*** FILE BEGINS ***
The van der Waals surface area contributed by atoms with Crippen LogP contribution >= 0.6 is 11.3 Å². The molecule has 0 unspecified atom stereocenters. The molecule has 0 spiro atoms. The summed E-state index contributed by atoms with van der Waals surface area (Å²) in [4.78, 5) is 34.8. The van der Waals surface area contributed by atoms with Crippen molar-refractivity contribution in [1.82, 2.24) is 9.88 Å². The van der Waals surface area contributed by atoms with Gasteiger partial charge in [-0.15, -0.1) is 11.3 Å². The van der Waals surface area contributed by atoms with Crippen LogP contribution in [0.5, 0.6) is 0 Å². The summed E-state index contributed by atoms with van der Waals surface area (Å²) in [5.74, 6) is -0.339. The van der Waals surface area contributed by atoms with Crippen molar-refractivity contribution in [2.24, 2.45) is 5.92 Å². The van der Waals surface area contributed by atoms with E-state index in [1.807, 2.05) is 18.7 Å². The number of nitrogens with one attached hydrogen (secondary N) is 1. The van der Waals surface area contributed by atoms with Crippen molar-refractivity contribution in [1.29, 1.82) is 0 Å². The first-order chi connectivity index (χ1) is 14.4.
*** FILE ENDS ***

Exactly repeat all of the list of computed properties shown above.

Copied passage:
The van der Waals surface area contributed by atoms with Crippen LogP contribution >= 0.6 is 11.3 Å². The molecule has 0 unspecified atom stereocenters. The molecule has 0 spiro atoms. The summed E-state index contributed by atoms with van der Waals surface area (Å²) in [4.78, 5) is 34.8. The van der Waals surface area contributed by atoms with Crippen molar-refractivity contribution in [1.82, 2.24) is 9.88 Å². The van der Waals surface area contributed by atoms with Gasteiger partial charge in [-0.15, -0.1) is 11.3 Å². The van der Waals surface area contributed by atoms with Crippen LogP contribution in [0.5, 0.6) is 0 Å². The summed E-state index contributed by atoms with van der Waals surface area (Å²) in [5.74, 6) is -0.339. The van der Waals surface area contributed by atoms with Crippen molar-refractivity contribution in [2.24, 2.45) is 5.92 Å². The van der Waals surface area contributed by atoms with E-state index in [1.807, 2.05) is 18.7 Å². The number of nitrogens with one attached hydrogen (secondary N) is 1. The van der Waals surface area contributed by atoms with Crippen molar-refractivity contribution in [1.29, 1.82) is 0 Å². The first-order chi connectivity index (χ1) is 14.4.